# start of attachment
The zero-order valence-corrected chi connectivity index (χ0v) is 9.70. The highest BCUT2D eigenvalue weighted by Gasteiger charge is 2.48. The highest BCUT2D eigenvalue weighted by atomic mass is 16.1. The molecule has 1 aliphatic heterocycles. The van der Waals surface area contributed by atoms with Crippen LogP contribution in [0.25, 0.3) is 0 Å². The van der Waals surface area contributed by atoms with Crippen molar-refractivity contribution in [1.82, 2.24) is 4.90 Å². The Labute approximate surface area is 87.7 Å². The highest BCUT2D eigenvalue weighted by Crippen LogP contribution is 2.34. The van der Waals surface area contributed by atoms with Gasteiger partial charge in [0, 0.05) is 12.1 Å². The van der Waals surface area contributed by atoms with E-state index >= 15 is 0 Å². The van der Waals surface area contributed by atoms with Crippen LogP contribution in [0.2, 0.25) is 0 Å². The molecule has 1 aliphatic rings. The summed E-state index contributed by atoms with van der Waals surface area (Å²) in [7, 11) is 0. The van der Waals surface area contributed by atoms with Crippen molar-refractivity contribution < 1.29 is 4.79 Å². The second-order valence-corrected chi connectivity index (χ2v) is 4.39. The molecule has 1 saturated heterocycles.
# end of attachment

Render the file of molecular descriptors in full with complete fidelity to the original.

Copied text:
The zero-order valence-corrected chi connectivity index (χ0v) is 9.70. The highest BCUT2D eigenvalue weighted by Gasteiger charge is 2.48. The highest BCUT2D eigenvalue weighted by atomic mass is 16.1. The molecule has 1 aliphatic heterocycles. The van der Waals surface area contributed by atoms with Crippen LogP contribution in [0.25, 0.3) is 0 Å². The van der Waals surface area contributed by atoms with Crippen molar-refractivity contribution in [1.82, 2.24) is 4.90 Å². The Labute approximate surface area is 87.7 Å². The highest BCUT2D eigenvalue weighted by Crippen LogP contribution is 2.34. The van der Waals surface area contributed by atoms with Gasteiger partial charge in [0, 0.05) is 12.1 Å². The van der Waals surface area contributed by atoms with E-state index >= 15 is 0 Å². The van der Waals surface area contributed by atoms with Crippen LogP contribution in [0.2, 0.25) is 0 Å². The molecule has 1 aliphatic rings. The summed E-state index contributed by atoms with van der Waals surface area (Å²) in [7, 11) is 0. The van der Waals surface area contributed by atoms with Crippen molar-refractivity contribution < 1.29 is 4.79 Å². The second-order valence-corrected chi connectivity index (χ2v) is 4.39. The molecule has 1 saturated heterocycles.